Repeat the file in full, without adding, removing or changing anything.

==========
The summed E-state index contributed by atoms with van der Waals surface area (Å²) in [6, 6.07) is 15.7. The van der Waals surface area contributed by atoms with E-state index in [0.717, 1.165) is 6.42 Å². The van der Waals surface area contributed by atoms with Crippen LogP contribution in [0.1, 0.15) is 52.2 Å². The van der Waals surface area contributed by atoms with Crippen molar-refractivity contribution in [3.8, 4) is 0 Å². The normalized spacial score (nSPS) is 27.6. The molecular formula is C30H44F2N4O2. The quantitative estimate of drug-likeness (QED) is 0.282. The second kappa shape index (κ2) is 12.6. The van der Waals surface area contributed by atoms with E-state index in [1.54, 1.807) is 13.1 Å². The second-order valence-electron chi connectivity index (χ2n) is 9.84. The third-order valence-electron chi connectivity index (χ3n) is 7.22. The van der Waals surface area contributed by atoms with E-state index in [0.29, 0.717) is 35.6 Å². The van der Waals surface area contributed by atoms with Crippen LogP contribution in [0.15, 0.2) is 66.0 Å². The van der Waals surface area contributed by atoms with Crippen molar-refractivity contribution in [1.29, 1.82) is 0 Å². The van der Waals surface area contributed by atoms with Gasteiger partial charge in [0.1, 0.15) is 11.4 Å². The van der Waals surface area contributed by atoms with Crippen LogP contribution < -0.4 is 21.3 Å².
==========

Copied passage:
The summed E-state index contributed by atoms with van der Waals surface area (Å²) in [6, 6.07) is 15.7. The van der Waals surface area contributed by atoms with E-state index in [0.717, 1.165) is 6.42 Å². The van der Waals surface area contributed by atoms with Crippen LogP contribution in [0.1, 0.15) is 52.2 Å². The van der Waals surface area contributed by atoms with Crippen molar-refractivity contribution in [3.8, 4) is 0 Å². The normalized spacial score (nSPS) is 27.6. The molecular formula is C30H44F2N4O2. The quantitative estimate of drug-likeness (QED) is 0.282. The second kappa shape index (κ2) is 12.6. The van der Waals surface area contributed by atoms with E-state index in [1.54, 1.807) is 13.1 Å². The second-order valence-electron chi connectivity index (χ2n) is 9.84. The third-order valence-electron chi connectivity index (χ3n) is 7.22. The van der Waals surface area contributed by atoms with E-state index in [0.29, 0.717) is 35.6 Å². The van der Waals surface area contributed by atoms with Crippen LogP contribution in [0.15, 0.2) is 66.0 Å². The van der Waals surface area contributed by atoms with Crippen molar-refractivity contribution in [1.29, 1.82) is 0 Å². The van der Waals surface area contributed by atoms with Gasteiger partial charge in [0.1, 0.15) is 11.4 Å². The van der Waals surface area contributed by atoms with Crippen LogP contribution < -0.4 is 21.3 Å².